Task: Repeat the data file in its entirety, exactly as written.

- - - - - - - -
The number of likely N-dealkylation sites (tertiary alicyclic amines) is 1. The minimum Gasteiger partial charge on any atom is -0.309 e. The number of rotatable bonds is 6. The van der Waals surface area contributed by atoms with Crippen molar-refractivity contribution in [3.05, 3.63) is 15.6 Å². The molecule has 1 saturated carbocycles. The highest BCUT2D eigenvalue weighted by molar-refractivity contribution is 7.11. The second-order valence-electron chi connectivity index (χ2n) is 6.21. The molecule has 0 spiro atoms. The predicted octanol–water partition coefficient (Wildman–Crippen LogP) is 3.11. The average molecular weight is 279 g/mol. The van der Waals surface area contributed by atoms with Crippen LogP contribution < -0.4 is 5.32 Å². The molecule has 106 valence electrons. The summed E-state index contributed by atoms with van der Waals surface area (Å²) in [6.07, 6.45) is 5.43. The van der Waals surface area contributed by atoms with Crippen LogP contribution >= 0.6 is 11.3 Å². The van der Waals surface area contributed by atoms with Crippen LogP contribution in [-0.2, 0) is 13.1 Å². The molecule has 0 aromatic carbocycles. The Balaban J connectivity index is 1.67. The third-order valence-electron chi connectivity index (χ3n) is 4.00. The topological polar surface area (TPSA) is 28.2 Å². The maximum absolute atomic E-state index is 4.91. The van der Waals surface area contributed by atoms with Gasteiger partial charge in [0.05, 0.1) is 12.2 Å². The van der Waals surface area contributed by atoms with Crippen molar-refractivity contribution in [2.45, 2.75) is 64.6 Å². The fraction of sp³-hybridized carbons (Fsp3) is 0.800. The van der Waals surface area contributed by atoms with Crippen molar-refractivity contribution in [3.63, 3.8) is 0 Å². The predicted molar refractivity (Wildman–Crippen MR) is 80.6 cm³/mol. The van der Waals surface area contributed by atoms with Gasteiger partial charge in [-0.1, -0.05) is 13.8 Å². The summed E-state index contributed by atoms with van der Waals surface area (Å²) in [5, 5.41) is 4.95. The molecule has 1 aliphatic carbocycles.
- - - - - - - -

The number of likely N-dealkylation sites (tertiary alicyclic amines) is 1. The minimum Gasteiger partial charge on any atom is -0.309 e. The number of rotatable bonds is 6. The van der Waals surface area contributed by atoms with Crippen molar-refractivity contribution in [3.05, 3.63) is 15.6 Å². The molecule has 1 saturated carbocycles. The highest BCUT2D eigenvalue weighted by molar-refractivity contribution is 7.11. The second-order valence-electron chi connectivity index (χ2n) is 6.21. The molecule has 0 spiro atoms. The predicted octanol–water partition coefficient (Wildman–Crippen LogP) is 3.11. The average molecular weight is 279 g/mol. The van der Waals surface area contributed by atoms with Crippen LogP contribution < -0.4 is 5.32 Å². The molecule has 106 valence electrons. The summed E-state index contributed by atoms with van der Waals surface area (Å²) in [6.07, 6.45) is 5.43. The van der Waals surface area contributed by atoms with Crippen LogP contribution >= 0.6 is 11.3 Å². The van der Waals surface area contributed by atoms with Crippen LogP contribution in [-0.2, 0) is 13.1 Å². The molecule has 0 aromatic carbocycles. The Balaban J connectivity index is 1.67. The third-order valence-electron chi connectivity index (χ3n) is 4.00. The topological polar surface area (TPSA) is 28.2 Å². The maximum absolute atomic E-state index is 4.91. The van der Waals surface area contributed by atoms with Gasteiger partial charge in [0.05, 0.1) is 12.2 Å². The van der Waals surface area contributed by atoms with Crippen molar-refractivity contribution in [2.45, 2.75) is 64.6 Å². The fraction of sp³-hybridized carbons (Fsp3) is 0.800. The van der Waals surface area contributed by atoms with Crippen molar-refractivity contribution in [3.63, 3.8) is 0 Å². The predicted molar refractivity (Wildman–Crippen MR) is 80.6 cm³/mol. The van der Waals surface area contributed by atoms with Gasteiger partial charge in [-0.1, -0.05) is 13.8 Å². The summed E-state index contributed by atoms with van der Waals surface area (Å²) in [5, 5.41) is 4.95. The molecule has 1 aliphatic carbocycles.